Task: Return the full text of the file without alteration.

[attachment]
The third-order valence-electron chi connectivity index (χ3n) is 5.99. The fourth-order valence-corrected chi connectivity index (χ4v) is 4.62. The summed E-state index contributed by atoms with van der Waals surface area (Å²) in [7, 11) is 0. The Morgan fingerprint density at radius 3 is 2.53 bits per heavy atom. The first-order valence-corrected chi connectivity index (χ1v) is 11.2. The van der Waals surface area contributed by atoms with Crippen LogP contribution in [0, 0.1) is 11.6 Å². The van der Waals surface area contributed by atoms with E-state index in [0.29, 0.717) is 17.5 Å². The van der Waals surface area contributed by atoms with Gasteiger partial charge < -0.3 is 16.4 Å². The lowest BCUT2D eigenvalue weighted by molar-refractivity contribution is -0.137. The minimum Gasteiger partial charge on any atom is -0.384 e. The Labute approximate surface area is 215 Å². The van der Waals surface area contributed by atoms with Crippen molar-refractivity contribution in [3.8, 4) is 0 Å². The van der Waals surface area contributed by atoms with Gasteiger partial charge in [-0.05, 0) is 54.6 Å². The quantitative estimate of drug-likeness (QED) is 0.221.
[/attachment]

The third-order valence-electron chi connectivity index (χ3n) is 5.99. The fourth-order valence-corrected chi connectivity index (χ4v) is 4.62. The summed E-state index contributed by atoms with van der Waals surface area (Å²) in [7, 11) is 0. The Morgan fingerprint density at radius 3 is 2.53 bits per heavy atom. The first-order valence-corrected chi connectivity index (χ1v) is 11.2. The van der Waals surface area contributed by atoms with Crippen LogP contribution in [0, 0.1) is 11.6 Å². The van der Waals surface area contributed by atoms with E-state index in [0.29, 0.717) is 17.5 Å². The van der Waals surface area contributed by atoms with Gasteiger partial charge < -0.3 is 16.4 Å². The lowest BCUT2D eigenvalue weighted by molar-refractivity contribution is -0.137. The minimum Gasteiger partial charge on any atom is -0.384 e. The Labute approximate surface area is 215 Å². The van der Waals surface area contributed by atoms with Crippen molar-refractivity contribution in [3.8, 4) is 0 Å². The van der Waals surface area contributed by atoms with Gasteiger partial charge in [-0.05, 0) is 54.6 Å². The quantitative estimate of drug-likeness (QED) is 0.221.